COUNCIL tax in the Vale of Glamorgan is set to increase by an expected 3.9 per cent in April.
Homes across the Vale will face higher council tax bills as the Vale of Glamorgan council sets out its budget for the next financial year. Redundancies are also likely as the council needs to find £500,000 of savings from its revenue budget.
Details of next year’s council tax increases and the council’s budget were revealed in a recent report to cabinet. Councillors will debate and likely approve the budget during a council meeting on March 10.
But the above-inflation council tax rise has already been criticised by local Conservatives who have said they will vote against any increase.
Council finances are split between two budgets: revenue and capital. Revenue means spending on day-to-day public services, while capital means investing in longer-term upgrades, like building new schools.
The total revenue budget will be £251,653,000. About half of this will come from the revenue support grant of £124,398,000. Business rates—which are redistributed across Wales—will fund £43,918,000 of the budget. This leaves £83,337,000 needed from council tax.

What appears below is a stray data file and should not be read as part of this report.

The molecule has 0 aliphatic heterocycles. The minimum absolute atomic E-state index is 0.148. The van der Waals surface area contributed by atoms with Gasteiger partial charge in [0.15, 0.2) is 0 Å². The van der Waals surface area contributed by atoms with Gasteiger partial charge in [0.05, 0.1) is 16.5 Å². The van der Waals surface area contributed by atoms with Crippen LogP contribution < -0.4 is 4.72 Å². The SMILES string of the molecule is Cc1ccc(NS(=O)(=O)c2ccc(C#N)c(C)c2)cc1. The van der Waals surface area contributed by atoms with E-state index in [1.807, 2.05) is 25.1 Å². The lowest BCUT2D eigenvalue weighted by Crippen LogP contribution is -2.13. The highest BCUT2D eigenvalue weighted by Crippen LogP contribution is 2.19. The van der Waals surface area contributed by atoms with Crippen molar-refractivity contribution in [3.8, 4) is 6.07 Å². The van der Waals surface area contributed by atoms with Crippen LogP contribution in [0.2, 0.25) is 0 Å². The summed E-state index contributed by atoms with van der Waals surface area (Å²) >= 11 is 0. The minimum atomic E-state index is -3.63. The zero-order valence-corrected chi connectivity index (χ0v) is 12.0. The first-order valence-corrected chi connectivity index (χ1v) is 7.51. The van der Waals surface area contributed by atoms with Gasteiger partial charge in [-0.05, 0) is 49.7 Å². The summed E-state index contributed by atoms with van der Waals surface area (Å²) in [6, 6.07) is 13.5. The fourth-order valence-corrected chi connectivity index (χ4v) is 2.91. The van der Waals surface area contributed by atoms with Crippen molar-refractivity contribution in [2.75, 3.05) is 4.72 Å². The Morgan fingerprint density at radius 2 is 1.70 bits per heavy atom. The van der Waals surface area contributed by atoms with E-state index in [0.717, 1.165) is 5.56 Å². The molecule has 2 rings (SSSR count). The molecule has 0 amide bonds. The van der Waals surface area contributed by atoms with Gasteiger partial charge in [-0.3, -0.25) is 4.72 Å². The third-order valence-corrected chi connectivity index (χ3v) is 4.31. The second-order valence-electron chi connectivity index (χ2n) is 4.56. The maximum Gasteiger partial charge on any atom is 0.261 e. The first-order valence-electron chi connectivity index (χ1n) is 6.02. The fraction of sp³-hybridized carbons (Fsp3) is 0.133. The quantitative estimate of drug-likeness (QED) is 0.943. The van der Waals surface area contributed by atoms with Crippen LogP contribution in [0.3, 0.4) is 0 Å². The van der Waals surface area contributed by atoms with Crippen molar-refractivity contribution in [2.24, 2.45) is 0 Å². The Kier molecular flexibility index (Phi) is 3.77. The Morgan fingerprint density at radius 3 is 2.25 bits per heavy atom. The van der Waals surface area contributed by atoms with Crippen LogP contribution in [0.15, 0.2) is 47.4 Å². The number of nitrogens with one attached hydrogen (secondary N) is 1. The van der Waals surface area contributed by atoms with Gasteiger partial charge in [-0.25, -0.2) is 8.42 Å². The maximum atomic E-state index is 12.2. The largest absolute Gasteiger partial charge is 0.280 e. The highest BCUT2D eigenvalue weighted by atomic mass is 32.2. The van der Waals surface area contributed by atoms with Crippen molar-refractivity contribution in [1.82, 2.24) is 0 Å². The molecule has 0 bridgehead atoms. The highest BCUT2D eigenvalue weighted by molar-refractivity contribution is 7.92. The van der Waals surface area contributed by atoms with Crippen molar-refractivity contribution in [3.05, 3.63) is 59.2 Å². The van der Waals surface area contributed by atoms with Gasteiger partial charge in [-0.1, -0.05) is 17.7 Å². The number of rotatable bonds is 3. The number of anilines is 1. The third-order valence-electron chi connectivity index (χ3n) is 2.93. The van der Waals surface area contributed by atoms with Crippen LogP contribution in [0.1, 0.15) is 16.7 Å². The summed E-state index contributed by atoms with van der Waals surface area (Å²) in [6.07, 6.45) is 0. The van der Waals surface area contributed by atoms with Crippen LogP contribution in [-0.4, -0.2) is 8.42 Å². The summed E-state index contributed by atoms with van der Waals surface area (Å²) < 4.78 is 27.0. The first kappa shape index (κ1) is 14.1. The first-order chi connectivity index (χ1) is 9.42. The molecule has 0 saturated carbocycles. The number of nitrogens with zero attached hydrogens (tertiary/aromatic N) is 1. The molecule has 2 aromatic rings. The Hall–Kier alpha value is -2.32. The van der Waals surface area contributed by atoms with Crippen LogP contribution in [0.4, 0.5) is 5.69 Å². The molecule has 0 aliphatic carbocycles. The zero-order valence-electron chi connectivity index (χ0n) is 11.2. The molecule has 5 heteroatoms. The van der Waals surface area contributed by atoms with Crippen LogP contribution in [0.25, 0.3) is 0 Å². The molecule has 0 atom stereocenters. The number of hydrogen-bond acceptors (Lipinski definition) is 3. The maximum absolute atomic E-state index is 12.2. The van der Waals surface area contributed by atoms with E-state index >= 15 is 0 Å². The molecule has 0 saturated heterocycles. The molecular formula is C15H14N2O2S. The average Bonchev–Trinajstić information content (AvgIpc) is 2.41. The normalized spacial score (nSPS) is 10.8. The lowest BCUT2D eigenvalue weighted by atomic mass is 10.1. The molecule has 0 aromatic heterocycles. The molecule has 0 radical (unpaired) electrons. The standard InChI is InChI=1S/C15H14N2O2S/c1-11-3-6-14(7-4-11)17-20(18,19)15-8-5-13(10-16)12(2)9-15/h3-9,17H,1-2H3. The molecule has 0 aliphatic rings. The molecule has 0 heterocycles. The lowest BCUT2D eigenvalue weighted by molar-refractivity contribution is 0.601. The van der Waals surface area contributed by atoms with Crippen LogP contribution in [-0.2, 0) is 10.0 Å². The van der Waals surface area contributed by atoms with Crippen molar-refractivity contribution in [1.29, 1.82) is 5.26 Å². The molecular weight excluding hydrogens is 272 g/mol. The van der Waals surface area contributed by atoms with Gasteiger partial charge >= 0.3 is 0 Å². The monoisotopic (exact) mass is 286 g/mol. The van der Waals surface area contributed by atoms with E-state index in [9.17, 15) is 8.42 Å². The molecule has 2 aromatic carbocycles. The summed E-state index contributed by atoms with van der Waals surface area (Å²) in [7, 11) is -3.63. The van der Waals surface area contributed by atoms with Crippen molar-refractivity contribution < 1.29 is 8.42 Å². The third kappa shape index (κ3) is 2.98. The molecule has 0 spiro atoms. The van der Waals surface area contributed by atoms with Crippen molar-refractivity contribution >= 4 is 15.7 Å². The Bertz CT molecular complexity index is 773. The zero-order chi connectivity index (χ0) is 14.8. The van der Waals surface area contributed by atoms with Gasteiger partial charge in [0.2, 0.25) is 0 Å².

The increase in the amount of funding the Welsh Government gives the Vale council is 4.9 per cent compared to this year: an extra £7,119,000. However, the council is planning to spend an extra £13,545,000 in its revenue budget next year, leaving a shortfall.
Carys Lord, head of finance, said:
“The available funding therefore still remains significantly less than the funding required by the council. As the council wishes to avoid ceasing the provision of services, the council still needs to consider an increase in council tax.
“The budget working group’s view is that the proposed increase in council tax at 3.9 per cent is a reasonable compromise between the pressure on services and the financial pressures facing council taxpayers.”
Redundancies are expected to cover some of the £500,000 the council needs to save. The council will consult the relevant trade unions once the details of any possible redundancies are revealed. Not hiring replacements when people leave roles will also save money.
Ms Lord added:
“Not all the savings required to meet the shortfall in funding will result in a reduction in staffing.
“Although the impact on individuals is likely to be mitigated as a result of natural wastage and the deletion of vacant posts, it is nevertheless expected that there could be a number of redundancies.